Billionaire joins push to stop de Blasio’s high school admissions test plan

Powerful specialized high school alumni have now promised to put MILLIONS into lobbying against replacing the embattled 114 multiple-choice exam as the sole admissions criteria for these schools.

Cosmetics tycoon Ron Lauder is bankrolling a multimillion-dollar effort to stop Mayor Bill de Blasio from eliminating the admissions test to the city’s top high schools, sources told The Post on Monday.

The billionaire Clinique chairman — a 1961 graduate of the Bronx High School of Science— is prepared to spend at least “seven figures” of his personal fortune on TV commercials and other efforts to block de Blasio’s controversial proposal, sources said.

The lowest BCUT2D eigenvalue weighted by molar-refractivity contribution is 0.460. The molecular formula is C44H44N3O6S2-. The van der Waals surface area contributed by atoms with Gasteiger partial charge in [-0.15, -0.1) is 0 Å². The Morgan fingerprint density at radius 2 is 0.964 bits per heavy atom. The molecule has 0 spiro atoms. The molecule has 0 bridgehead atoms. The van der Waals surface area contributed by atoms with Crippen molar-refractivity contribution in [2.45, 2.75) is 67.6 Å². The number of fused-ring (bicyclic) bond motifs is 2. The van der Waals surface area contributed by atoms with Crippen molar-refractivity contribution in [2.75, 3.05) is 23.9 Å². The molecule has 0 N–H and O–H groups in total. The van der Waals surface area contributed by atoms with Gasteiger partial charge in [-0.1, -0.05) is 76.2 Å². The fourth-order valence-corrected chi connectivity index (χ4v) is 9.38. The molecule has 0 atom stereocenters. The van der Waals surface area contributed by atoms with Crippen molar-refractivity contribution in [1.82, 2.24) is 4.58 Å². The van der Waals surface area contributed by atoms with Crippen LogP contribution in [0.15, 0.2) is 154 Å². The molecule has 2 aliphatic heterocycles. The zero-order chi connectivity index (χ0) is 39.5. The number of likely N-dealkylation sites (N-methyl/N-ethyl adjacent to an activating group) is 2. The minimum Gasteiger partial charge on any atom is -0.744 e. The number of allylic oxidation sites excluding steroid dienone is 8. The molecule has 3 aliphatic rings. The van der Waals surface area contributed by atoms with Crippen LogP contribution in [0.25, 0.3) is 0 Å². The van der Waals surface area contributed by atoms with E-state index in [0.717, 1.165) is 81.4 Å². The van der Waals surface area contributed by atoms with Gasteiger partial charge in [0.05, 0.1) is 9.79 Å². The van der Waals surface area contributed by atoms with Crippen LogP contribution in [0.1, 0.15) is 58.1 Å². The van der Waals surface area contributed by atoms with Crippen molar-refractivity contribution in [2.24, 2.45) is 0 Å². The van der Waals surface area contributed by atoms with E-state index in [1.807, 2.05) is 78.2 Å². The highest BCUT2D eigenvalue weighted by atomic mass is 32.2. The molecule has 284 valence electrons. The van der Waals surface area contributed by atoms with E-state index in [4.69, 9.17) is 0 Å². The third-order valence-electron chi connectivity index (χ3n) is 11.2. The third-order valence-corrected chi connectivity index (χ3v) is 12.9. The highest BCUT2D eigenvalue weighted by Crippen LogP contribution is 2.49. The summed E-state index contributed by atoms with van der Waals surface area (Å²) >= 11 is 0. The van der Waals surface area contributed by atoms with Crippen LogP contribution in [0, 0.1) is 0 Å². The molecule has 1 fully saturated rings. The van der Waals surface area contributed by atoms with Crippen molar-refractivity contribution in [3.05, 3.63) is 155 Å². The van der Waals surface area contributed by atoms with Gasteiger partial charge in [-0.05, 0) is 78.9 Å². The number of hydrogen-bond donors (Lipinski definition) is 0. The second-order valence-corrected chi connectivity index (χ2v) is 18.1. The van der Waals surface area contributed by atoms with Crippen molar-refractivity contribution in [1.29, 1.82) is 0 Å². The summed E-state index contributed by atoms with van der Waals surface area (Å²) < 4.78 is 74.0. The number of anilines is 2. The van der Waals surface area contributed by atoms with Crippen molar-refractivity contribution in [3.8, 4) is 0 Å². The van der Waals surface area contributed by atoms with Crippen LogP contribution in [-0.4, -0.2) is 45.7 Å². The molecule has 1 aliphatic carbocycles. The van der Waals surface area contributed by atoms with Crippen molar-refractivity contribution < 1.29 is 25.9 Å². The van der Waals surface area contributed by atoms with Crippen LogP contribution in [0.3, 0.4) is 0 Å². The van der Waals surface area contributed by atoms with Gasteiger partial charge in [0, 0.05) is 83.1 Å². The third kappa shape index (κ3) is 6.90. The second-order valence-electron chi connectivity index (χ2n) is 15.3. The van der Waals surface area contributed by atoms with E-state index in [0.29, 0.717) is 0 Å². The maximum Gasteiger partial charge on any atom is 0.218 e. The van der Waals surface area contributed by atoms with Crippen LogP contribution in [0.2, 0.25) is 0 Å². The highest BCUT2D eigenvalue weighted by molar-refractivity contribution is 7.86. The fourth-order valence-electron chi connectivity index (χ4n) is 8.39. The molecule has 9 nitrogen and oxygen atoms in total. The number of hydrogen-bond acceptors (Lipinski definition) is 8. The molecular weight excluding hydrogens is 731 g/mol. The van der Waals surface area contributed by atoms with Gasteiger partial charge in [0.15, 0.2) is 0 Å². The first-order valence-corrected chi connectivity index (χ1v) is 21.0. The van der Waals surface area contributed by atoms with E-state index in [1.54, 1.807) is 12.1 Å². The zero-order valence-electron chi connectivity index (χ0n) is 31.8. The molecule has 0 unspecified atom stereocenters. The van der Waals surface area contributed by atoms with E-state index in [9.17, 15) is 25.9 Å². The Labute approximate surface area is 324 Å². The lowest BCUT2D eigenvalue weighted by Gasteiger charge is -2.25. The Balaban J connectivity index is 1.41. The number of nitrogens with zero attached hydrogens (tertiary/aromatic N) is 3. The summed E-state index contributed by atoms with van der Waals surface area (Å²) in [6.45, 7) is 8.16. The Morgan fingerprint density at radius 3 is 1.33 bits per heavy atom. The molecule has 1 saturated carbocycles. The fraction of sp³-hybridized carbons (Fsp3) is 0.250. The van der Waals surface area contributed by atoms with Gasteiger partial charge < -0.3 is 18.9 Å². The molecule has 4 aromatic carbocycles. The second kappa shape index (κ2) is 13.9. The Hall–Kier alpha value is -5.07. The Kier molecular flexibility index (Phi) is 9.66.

The campaign will target Albany lawmakers, whom the mayor needs to amend a 1971 state law that created the Specialized High School Admission Test — and may even include attack ads against de Blasio, one source said.

In an email sent to his friends Monday morning — and obtained by The Post — Lauder said he was “joining a new effort called the Education Equity Campaign to achieve the goal of creating new Specialized High Schools” and “will be helping this campaign however I can.”

These millions are on top of the hundreds of thousands alumni already report in lobbying.